Things to do

Friday, October 8, 2010

After one full week, I can report that retirement is easy.

As a matter of fact, I'd retire again, if I could.

The question I get most often those of you already retired have heard it too is, "What are you going to do with your time?"

Who knew that you could spend an entire morning properly watering your newly aerated and seeded lawn?

The nicest thing about retiring is hearing and reading all the accolades other see fit to say and write.

I also have been the recipient of favors, large and small, from folks who went out of their way to do something nice in honor of my retirement.

Like Leroy, one of the regulars at Patty Lou's Cafe on Morgan Oak. That's where two of my Southeast Missourian colleagues and I have coffee almost every morning before the sun comes up.

Leroy is one of what I call "the Catholic regulars." He and a few others attend the early Mass at St. Mary Cathedral a couple of blocks away and then head to the cafe for coffee and storytelling.

At my table we take turns paying for all the coffee and food and leaving the tip. At the Catholic regulars' table, they each pay their own way.

It was a pleasant and touching surprise last week, on my actual retirement day, to discover that Leroy had paid for our whole table.

Thanks, Leroy.

One of the ways I'm occupying my time is following the good example of my lovely wife. She taught for several years early in our marriage and still hears from former students some who already have grandchildren of their own, believe it or not.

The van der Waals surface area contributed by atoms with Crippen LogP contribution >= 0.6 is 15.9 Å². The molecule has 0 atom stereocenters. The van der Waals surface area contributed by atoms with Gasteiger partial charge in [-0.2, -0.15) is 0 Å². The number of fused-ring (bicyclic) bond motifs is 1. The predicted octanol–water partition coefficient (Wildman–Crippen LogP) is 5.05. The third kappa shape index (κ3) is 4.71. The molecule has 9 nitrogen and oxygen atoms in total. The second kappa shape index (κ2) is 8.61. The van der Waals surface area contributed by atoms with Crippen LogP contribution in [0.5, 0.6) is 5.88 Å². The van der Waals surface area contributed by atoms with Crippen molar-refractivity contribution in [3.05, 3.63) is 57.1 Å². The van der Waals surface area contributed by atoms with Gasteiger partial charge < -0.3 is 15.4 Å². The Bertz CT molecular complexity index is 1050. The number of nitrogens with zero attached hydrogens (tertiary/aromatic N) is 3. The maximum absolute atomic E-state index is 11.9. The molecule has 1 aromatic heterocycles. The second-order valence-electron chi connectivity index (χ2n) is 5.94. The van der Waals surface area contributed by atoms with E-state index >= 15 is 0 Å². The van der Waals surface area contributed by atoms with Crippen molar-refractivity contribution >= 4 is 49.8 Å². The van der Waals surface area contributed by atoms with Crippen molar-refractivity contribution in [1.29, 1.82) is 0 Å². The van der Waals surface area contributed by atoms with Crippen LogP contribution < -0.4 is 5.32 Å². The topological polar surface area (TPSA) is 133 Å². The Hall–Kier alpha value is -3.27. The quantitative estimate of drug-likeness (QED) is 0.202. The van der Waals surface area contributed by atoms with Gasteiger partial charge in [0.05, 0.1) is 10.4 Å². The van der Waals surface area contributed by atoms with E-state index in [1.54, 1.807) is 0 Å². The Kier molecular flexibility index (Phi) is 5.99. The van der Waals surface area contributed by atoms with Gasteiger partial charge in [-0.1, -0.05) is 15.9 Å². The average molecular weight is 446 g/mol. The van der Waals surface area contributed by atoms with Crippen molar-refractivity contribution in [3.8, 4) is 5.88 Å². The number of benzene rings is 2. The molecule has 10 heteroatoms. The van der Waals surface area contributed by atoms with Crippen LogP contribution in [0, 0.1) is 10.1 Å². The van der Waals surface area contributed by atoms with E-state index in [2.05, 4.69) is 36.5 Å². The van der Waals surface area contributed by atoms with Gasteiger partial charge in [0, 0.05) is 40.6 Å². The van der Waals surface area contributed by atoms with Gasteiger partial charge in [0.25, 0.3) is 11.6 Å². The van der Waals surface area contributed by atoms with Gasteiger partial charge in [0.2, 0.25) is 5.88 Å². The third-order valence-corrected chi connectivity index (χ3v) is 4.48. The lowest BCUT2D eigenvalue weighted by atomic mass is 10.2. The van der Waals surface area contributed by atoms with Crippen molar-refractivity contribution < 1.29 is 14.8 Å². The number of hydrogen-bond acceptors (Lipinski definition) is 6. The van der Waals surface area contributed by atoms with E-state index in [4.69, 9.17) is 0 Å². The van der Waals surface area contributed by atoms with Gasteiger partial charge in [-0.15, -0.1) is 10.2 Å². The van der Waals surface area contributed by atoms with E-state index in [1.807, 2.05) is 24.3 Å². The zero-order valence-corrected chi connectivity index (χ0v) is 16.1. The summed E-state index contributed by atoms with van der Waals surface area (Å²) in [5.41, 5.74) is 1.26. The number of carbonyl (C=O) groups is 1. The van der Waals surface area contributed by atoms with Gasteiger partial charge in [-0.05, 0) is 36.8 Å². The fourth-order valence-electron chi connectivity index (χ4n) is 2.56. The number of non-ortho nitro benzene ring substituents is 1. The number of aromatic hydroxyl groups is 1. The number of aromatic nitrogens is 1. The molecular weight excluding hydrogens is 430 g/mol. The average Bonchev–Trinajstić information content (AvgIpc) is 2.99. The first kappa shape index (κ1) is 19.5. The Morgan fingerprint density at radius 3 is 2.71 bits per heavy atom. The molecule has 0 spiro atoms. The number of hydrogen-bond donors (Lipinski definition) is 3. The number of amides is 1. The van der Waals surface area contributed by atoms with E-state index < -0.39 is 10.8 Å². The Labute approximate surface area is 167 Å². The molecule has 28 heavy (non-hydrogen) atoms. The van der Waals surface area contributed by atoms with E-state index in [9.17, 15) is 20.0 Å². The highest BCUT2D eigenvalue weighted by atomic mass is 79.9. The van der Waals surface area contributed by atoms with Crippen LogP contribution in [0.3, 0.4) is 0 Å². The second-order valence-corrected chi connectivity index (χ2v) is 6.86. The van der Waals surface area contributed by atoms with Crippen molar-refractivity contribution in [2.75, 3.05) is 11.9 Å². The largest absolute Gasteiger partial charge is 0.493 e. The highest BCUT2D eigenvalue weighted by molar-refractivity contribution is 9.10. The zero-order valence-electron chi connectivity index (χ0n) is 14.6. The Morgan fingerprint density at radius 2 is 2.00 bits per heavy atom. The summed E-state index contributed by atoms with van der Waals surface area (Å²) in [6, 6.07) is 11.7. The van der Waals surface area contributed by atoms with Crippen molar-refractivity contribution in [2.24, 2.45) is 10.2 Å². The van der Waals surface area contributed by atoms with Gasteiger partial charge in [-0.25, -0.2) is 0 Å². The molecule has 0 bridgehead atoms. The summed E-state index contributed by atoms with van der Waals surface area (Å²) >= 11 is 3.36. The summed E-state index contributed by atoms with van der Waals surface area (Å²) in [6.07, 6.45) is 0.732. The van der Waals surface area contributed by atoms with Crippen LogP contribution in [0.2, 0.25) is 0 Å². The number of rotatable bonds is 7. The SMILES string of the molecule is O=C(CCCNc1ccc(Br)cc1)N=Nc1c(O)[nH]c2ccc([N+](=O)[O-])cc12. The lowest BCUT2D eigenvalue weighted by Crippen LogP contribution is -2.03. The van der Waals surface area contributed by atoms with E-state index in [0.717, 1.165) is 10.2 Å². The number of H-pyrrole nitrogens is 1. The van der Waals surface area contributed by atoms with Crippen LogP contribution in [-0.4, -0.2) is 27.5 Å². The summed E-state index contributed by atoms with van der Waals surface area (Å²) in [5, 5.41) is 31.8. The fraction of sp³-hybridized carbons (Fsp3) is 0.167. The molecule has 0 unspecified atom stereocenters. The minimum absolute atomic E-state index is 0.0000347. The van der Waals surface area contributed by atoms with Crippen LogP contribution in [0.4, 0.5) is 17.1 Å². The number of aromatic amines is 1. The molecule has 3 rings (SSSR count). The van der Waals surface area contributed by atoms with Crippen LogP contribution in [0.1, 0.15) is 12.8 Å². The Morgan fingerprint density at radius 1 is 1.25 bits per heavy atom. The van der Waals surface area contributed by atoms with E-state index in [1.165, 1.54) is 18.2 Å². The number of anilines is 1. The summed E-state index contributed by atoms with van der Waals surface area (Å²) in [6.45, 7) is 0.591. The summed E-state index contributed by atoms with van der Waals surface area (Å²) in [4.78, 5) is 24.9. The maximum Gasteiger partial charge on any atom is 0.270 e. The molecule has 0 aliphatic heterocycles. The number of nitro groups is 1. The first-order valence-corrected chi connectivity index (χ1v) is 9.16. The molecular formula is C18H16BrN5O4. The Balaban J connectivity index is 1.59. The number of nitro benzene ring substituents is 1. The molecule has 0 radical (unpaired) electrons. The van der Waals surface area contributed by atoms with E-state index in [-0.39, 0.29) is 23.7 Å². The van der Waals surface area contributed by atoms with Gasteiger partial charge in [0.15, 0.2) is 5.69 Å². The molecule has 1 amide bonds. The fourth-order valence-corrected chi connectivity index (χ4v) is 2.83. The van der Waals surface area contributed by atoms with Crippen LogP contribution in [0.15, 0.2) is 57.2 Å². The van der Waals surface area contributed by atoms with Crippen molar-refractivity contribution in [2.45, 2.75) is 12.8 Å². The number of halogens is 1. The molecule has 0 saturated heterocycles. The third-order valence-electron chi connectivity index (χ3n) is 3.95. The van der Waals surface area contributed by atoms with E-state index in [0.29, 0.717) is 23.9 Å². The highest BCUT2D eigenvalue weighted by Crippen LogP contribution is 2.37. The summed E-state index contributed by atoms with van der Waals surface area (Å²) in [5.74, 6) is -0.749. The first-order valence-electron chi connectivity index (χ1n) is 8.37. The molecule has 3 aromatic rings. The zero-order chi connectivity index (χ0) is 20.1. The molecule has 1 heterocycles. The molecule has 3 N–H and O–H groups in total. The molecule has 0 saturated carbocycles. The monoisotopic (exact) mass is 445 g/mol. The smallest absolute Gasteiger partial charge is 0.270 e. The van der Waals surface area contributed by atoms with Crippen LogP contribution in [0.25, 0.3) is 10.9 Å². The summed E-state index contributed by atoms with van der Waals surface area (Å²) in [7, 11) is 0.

A few months ago, my wife heard that there was a waiting list at the Cape Girardeau School District's Adult Learning Center. This is where ambitious folks study for a GED or get individualized help. The waiting list existed because there weren't enough volunteer tutors for everyone.

My wife and I are strong advocates of reading and knowing how to read. We see too many high school graduates who can't read. I think the biggest part of the dropout situation is that many of the at-risk students have trouble reading or can't read.

So that's how my wife began tutoring a man in his 60s who had never learned to read despite earning a good living.

Her experience was so rewarding that I said I'd be interested in tutoring too. Pretty soon I got a call inviting me to meet a prospective student. He is retired too and wants to get his GED but needs help improving his reading skills. We started a couple of weeks ago.

Here's what I've learned so far: Tutors who work with adults have opportunities to learn as much as their students. Not just ambition, but perseverance, integrity, dignity and gratitude.

My wife and I can't tutor everyone who wants to learn to read.

But we can start with two wonderful men who have taken a huge step on their own and need a bit of guidance.

That's worth retiring.

Joe Sullivan is the former editor of the Southeast Missourian.

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